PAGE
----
Sometimes you'll need to make your request at a time that is stressful for the other person, but do your best to do it in a way that is comfortable for both of you and not threatening to them.

Don't Butt Into the Details

You may not agree with the way your family member spends money, but don't critique this now. They can spend however they want, as long as they repay your money. If they don't know where the money to repay you will come from and they ask, you might make a couple of suggestions.

Ask Nicely

If you have a particular reason for needing repayment, this will make your request easier to swallow. While you don't have any obligation to make it easier for them, being kind will help keep your relationship.

Write Down a Plan

Whether you have already had a written plan or not, you will need to make a new one here. Be sure to have both parties sign the plan, and get it notarized if you feel like that will help make sure you get repaid.

Put It in Writing

This is usually a last resort. If the person is resistant or continues to not repay you, consider writing them a letter. This gives you a paper trail, in case you decide to pursue repayment with legal action, but it also tells them that you're serious about getting your money back.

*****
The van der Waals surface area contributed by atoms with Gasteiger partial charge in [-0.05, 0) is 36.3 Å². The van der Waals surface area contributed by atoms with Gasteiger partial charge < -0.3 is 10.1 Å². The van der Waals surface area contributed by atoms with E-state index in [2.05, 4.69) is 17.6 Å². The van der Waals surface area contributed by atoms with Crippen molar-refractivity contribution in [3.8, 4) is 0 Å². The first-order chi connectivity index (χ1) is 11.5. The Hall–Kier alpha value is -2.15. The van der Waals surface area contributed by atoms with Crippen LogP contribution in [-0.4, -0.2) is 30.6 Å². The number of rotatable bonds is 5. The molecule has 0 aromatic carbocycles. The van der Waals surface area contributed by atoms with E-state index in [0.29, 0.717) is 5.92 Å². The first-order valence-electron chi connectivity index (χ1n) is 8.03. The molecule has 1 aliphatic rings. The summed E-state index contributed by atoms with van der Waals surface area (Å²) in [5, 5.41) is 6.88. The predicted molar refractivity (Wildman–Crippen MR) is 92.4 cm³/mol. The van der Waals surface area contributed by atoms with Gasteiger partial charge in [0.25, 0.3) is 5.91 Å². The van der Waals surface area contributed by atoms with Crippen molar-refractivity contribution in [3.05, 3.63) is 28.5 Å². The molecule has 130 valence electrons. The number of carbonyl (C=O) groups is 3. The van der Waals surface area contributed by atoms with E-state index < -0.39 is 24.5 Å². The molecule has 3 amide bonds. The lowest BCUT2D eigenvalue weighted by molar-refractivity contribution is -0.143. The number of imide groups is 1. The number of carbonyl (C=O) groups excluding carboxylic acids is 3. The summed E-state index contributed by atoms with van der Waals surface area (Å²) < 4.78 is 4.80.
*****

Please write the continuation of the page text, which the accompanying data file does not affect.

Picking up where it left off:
Agreeing on Financial Values to Teach Children

This was the situation in which I found myself. My children are the only grandchildren on both sides, and that has meant that they have gotten a lot of gifts, some of which have been extravagant. My kids were starting to expect this from all of our extended family, which led to a difficult situation with a family member who couldn't buy them what they wanted. Whether this is similar to your situation or not, here are some tips for coping when family members have different financial values than you do. (See also: 7 Important Money Lessons Parents Teach Their Kids)